I believe that for the first time in history, emerging markets have surpassed mature markets as the primary engine driving consumer electronics technology consumption. I came to this revelation from research I commissioned on consumer electronics and published as
Accenture's "2010 Consumer Products and Services Usage Survey."
We queried some 16,000 respondents in four emerging markets (China, India, Malaysia and Singapore) and compared the responses to data from four mature markets (France, Germany, Japan and the United States). We found that respondents in the emerging nations are twice as likely as their counterparts in the developed markets to purchase and use consumer technology over the next year. We also found that the emerging countries are more invested in mobile technologies-including applications on each device-than those in mature markets.
The main factor in this paradigm shift is the rapid expansion of the middle class in emerging markets. More than half the world now earns at least a middle-class income. In emerging countries, that income is feeding a hunger for technology that far exceeds that of more gadget-saturated countries such as Japan and the United States.
Further, because these countries are tapping into the market at a later stage of technological development, they are adapting newer, superior versions of smartphones, mobile gadgets and social networking applications. The emerging market as consumer powerhouse is here to stay, and technology companies that wish to prosper in the future must service it well. Potentially billions of dollars in sales are at stake.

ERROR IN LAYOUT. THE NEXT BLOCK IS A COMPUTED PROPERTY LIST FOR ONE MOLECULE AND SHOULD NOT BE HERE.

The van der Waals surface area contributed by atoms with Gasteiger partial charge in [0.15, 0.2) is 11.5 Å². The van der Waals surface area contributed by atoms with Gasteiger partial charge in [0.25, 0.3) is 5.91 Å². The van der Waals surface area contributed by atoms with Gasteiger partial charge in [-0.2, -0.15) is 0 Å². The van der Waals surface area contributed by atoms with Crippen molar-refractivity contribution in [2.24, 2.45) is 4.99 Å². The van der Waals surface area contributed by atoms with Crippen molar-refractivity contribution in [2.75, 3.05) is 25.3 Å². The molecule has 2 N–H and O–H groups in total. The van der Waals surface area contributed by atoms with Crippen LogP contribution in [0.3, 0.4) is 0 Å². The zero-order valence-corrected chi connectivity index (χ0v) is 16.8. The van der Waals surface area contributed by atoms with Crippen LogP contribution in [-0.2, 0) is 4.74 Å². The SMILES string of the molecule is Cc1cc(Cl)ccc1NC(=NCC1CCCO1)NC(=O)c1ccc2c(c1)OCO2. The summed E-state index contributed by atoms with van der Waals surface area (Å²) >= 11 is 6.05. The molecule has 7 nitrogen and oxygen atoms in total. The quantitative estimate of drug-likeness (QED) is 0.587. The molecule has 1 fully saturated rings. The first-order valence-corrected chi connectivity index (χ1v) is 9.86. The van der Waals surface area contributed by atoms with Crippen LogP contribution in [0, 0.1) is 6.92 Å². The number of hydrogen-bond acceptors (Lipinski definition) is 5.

A few choice statistics from the survey shed light on this huge market shift. The emerging-market respondents are more than two and a half times more likely to buy a smartphone during the next year than their mature-market counterparts (52 percent vs. 20 percent). They are more than twice as likely to have bought a smartphone in the past year (67 percent vs. 32 percent) and are twice as likely to have bought a computer in the past year (40 percent vs. 20 percent).
The emerging-market respondents are more than twice as likely to have at least occasionally played games on handhelds (58 percent vs. 28 percent) and are nearly twice as likely to have occasionally connected with people on social networks (69 percent vs. 38 percent).